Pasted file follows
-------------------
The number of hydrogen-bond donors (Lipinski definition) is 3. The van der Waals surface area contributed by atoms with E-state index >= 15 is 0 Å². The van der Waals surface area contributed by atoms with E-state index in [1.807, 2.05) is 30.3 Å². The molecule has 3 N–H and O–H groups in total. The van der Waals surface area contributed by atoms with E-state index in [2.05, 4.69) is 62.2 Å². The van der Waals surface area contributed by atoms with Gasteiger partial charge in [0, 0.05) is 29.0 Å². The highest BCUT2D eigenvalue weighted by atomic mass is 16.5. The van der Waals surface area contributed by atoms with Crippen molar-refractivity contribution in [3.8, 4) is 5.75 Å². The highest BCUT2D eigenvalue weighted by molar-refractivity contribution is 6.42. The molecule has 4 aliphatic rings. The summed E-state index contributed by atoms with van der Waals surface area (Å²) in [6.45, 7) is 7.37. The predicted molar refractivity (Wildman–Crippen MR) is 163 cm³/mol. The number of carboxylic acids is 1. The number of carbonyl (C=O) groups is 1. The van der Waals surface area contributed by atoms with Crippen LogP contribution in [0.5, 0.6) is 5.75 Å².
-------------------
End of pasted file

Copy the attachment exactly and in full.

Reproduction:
The number of hydrogen-bond donors (Lipinski definition) is 3. The van der Waals surface area contributed by atoms with E-state index >= 15 is 0 Å². The van der Waals surface area contributed by atoms with E-state index in [1.807, 2.05) is 30.3 Å². The molecule has 3 N–H and O–H groups in total. The van der Waals surface area contributed by atoms with E-state index in [2.05, 4.69) is 62.2 Å². The van der Waals surface area contributed by atoms with Gasteiger partial charge in [0, 0.05) is 29.0 Å². The highest BCUT2D eigenvalue weighted by atomic mass is 16.5. The van der Waals surface area contributed by atoms with Crippen molar-refractivity contribution in [3.8, 4) is 5.75 Å². The highest BCUT2D eigenvalue weighted by molar-refractivity contribution is 6.42. The molecule has 4 aliphatic rings. The summed E-state index contributed by atoms with van der Waals surface area (Å²) in [6.45, 7) is 7.37. The predicted molar refractivity (Wildman–Crippen MR) is 163 cm³/mol. The number of carboxylic acids is 1. The number of carbonyl (C=O) groups is 1. The van der Waals surface area contributed by atoms with Crippen LogP contribution in [0.5, 0.6) is 5.75 Å².